Here’s an interesting article from the Guardian about the wacky world of on-line self-publishing: Looking for a great self-published book? Here’s where to find it. It’s also worth reading some of the replies to the post.
What it reveals is that there is a huge new community of writers being revealed to the world that’s now possible by virtue of the relative ease by which authors can publish,publicise and sell their fiction.
Of course I could say that I already knew all this. After all, I’m one of those who publish e-books and stuff on the internet, but the truth is that in the time that I’ve been doing it the landscape has evolved constantly and new outlets have appeared and those that I originally knew about have changed.
I also find it all rather intimidating.
I’m sure I’m supposed to say that I welcome a challenge, but I can’t help wondering how much of an uphill climb I would have to go through to get reviewed on Indie e-book Review or just how much I would have to do to be acceptable at Sabotage Reviews or Fictionaut. I also wonder how much of the stuff I’ve written could even be considered.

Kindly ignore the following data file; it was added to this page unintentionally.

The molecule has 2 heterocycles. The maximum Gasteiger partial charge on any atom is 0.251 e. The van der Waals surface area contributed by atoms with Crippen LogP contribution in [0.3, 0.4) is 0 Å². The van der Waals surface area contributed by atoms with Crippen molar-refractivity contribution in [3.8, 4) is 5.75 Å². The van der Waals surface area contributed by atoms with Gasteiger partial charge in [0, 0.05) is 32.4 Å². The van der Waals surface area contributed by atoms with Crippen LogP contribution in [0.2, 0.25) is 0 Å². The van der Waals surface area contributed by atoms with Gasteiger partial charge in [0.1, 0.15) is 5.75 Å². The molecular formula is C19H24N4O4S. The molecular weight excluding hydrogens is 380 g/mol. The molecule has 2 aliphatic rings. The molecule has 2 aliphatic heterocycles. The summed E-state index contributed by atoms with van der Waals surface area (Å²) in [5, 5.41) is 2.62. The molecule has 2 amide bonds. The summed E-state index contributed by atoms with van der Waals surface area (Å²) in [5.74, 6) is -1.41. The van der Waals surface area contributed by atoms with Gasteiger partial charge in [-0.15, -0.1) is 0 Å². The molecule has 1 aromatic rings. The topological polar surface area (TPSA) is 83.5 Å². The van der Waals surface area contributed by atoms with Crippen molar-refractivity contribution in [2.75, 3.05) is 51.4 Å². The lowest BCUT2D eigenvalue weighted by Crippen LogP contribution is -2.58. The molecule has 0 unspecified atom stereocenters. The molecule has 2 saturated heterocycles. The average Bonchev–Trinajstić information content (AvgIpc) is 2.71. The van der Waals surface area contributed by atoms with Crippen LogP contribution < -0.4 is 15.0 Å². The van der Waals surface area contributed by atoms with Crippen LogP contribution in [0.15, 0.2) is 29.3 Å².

So, the truth is that I’m rather intimidated by it all, though I guess if it was easy, would it even be worth reading the stuff that’s published? Part of my worry is the simple one that ever since I discovered the market existed, I’ve mostly written fiction with a quite high sex content. And the fiction I’ve written that could be viewed as being something other than sex fiction tends to stray into genres like science fiction or satire which don’t seem to resemble much the kind of stuff that is published as Alt-Lit (for instance).
And there’s also a part of me that isn’t sure that I want all the hassle involved in getting accepted in all these other aspects of the on-line publishing world given that it’s already such a hassle writing stuff in the first place. And it’s fairly obvious that except for a very small minority the material rewards of writing are still tiny and elusive.
So, what’s “alt-lit”? My own vision of it is something that subtly (and perhaps not so subtly) subverts the mainstream of literature in ways that are a little bit disturbing, rather like this picture from Waldemar Kazak: